By Mr. Rhys Fullerlove (AMC)July 3, 2008
Working to keep the Army Strong, AMC's retention personnel met June 23-27 at the Army Sustainment Command headquarters to polish their skills.
"AMC hosts this training twice a year for Career Counselors and Retention NCOs throughout the command," said Sgt. Maj. Elisabeth A. Jones, AMC command career counselor. "It gives all of us a chance to come together to sharpen our skills and talk about various issues within our mission"
According to Jones, many factors have made retention even more important.
"With Army and AMC transformation and growth still on-going, the importance and interest in retention has really risen," said Jones. "If we fail to retain our highly skilled and qualified Soldiers, we cannot be an effective Army."
AMC's retention program has an inherently unique challenge with the command around the globe. In typical Army command and units, most Soldiers are concentrated at one post or station.
"We want to try to reach every Soldier face to face," said ASC Career Counselor Sgt. 1st Class Karen Zeltner. "I try to travel to as many ASC locations as possible."
Every Army Field Support Brigade has an additional-duty retention NCO assigned to them to help reach those Soldiers at the tip of the spear. Even some battalions, such as the 3-405th in Livorno, Italy, have a retention NCO assigned to help with the mission.
Maintaining skill sets is critical for the Army to succeed. However, the Army isn't focused only on preserving combat skills, but keeping its best Soldiers in uniform. Sgt. Alicia Hight, an enlisted aide to Maj. Gen. Robert Radin, commanding general, U.S. Army Sustainment Command is just one example.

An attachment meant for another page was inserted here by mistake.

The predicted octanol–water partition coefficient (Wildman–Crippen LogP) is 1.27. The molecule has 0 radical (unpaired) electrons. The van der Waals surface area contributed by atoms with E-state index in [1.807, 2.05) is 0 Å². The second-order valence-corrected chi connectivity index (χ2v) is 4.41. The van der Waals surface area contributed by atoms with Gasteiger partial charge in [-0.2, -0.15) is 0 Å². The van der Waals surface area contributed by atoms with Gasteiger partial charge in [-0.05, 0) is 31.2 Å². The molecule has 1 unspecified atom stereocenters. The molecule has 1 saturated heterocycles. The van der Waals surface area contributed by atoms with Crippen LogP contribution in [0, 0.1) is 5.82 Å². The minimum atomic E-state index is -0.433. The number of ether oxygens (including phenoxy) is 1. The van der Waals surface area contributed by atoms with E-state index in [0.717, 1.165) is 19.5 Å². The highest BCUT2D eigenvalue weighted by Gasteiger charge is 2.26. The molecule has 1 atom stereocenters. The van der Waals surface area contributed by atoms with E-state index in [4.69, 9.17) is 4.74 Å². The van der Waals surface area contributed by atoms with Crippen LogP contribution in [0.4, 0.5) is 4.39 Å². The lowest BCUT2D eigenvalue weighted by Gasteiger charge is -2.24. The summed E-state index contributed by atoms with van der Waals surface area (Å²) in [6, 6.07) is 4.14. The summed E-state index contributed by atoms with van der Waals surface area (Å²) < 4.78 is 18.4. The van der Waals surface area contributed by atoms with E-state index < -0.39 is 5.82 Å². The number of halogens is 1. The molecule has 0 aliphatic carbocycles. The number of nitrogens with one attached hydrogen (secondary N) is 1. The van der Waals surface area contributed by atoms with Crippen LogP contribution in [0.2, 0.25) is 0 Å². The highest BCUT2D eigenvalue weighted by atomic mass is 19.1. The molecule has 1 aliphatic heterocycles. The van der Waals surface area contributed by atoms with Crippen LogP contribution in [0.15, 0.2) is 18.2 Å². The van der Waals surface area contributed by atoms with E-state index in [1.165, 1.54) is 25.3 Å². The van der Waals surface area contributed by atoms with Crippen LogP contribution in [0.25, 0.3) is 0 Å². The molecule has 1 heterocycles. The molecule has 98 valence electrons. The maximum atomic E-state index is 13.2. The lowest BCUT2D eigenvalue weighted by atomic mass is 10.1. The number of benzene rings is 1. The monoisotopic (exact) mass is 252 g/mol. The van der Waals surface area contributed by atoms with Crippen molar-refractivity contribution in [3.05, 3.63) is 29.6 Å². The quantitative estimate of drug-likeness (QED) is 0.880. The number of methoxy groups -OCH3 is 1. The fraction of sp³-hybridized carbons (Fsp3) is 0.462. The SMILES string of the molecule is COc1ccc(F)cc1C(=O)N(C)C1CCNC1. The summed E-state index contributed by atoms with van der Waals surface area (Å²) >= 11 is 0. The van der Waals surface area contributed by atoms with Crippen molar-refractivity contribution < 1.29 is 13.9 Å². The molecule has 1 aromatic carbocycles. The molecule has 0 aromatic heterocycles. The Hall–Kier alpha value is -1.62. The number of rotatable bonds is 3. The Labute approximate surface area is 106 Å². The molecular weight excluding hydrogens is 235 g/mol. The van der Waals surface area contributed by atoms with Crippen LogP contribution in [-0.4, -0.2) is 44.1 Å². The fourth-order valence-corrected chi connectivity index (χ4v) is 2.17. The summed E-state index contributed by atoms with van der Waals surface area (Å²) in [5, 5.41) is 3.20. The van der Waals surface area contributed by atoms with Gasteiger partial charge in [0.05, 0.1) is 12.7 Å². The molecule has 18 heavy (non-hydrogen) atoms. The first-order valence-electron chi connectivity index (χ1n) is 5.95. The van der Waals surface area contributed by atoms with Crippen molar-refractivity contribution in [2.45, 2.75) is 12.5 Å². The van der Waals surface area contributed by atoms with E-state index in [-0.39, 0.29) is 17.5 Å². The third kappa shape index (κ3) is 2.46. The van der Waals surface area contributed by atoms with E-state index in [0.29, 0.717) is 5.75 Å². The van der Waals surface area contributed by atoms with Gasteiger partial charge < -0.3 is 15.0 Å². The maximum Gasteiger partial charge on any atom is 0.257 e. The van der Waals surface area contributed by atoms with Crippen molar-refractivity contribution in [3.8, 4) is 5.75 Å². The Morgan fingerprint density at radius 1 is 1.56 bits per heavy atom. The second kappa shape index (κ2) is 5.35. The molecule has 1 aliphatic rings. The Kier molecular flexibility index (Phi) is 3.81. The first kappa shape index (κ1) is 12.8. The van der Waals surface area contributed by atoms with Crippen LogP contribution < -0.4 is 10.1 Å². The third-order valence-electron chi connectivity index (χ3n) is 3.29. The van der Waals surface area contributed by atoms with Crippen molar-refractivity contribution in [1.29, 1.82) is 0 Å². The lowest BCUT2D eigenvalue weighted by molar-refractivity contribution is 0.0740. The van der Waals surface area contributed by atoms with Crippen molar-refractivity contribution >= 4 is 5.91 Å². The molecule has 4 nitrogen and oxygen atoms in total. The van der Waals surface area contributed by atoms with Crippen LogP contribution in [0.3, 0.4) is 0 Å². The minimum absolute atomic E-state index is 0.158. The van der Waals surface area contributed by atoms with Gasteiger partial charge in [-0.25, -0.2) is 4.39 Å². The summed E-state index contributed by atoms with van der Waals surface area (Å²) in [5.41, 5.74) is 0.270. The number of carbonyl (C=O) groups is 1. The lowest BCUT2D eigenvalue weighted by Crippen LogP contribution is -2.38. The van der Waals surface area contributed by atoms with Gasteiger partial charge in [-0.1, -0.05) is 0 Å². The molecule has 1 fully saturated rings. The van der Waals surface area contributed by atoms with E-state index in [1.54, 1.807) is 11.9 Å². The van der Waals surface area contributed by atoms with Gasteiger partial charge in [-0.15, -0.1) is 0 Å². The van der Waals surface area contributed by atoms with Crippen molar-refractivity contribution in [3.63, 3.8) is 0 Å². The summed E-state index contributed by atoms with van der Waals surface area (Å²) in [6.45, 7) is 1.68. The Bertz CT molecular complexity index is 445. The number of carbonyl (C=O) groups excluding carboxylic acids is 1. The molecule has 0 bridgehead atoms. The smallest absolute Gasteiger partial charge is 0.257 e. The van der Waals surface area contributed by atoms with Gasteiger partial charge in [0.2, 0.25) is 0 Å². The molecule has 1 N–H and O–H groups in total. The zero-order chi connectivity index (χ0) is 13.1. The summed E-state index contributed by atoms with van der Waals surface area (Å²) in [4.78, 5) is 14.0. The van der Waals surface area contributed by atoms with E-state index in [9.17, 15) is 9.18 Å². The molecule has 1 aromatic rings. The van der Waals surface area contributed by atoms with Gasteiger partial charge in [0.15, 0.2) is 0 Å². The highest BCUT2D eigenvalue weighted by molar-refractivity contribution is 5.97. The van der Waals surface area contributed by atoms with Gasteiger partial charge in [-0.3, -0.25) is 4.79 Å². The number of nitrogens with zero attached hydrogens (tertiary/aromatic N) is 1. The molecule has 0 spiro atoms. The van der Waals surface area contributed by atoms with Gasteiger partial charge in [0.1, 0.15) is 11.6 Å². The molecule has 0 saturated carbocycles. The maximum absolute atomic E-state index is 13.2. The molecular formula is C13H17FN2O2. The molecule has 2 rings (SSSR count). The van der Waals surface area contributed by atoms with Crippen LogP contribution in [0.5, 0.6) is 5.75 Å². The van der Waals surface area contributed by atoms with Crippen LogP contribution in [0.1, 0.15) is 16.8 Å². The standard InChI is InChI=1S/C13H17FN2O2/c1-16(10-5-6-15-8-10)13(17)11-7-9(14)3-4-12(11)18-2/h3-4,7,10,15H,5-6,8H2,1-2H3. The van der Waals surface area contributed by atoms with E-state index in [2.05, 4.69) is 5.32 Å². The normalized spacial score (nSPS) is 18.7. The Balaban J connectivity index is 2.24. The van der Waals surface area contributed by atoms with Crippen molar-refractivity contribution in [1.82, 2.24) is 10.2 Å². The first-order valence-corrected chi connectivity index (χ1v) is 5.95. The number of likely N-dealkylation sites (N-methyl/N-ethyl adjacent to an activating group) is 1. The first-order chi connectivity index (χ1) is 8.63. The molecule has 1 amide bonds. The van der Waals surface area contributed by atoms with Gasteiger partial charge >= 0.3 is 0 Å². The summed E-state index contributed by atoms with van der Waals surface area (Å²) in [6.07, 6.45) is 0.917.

Hight has worked her way up to be one of the Army's top 12 chefs. She is part of the U.S. Army Culinary team that has competed world-wide and has won many gold medals. Hight has a resume that would allow her into almost any kitchen in the world. She has been offered jobs at Godiva Chocolates and the Paris Hotel in Las Vegas, but has turned them all down.
"I love being an Army chef," Hight said. "I can see so much more of the world and gain more experience by being in the Army than I can in any world-class kitchen."
Hight is just one example of Strong retention. With the fourth quarter here already, ASC is on track to meet its yearly retention.
"We are doing fairly well," said Zeltner. "Hopefully we will be able to complete our mission by the end of July."
AMC also has been very successful. In each of the past three years, AMC has received the Department of the Army Retention Award.
"We have been very successful in the past, and to continue with that trend, all leaders and members of the retention team must work hard and be engaged" said Jones. "ASC has been very successful and I directly attribute that to the supportive leadership at ASC."
The Army is also cognizant of the link between Soldier retention and family satisfaction. A 2007 study said a significant relationship and a positive, direct link between active-duty Soldiers' use of recreation and family programs and their desire to stay in the Army, their career intentions, and their satisfaction with Army life. These links also held true for programs used by the spouses of active-duty Soldiers.
"It is important for leaders and retention team members not to just look at what the needs of the Soldier are," Jones explained. "We also have to ensure that the Soldier's family needs are being met."
After a week of intensive study, AMC career counselors and retention NCOs are back on the job, helping Soldiers make good choices and keeping the Army Strong.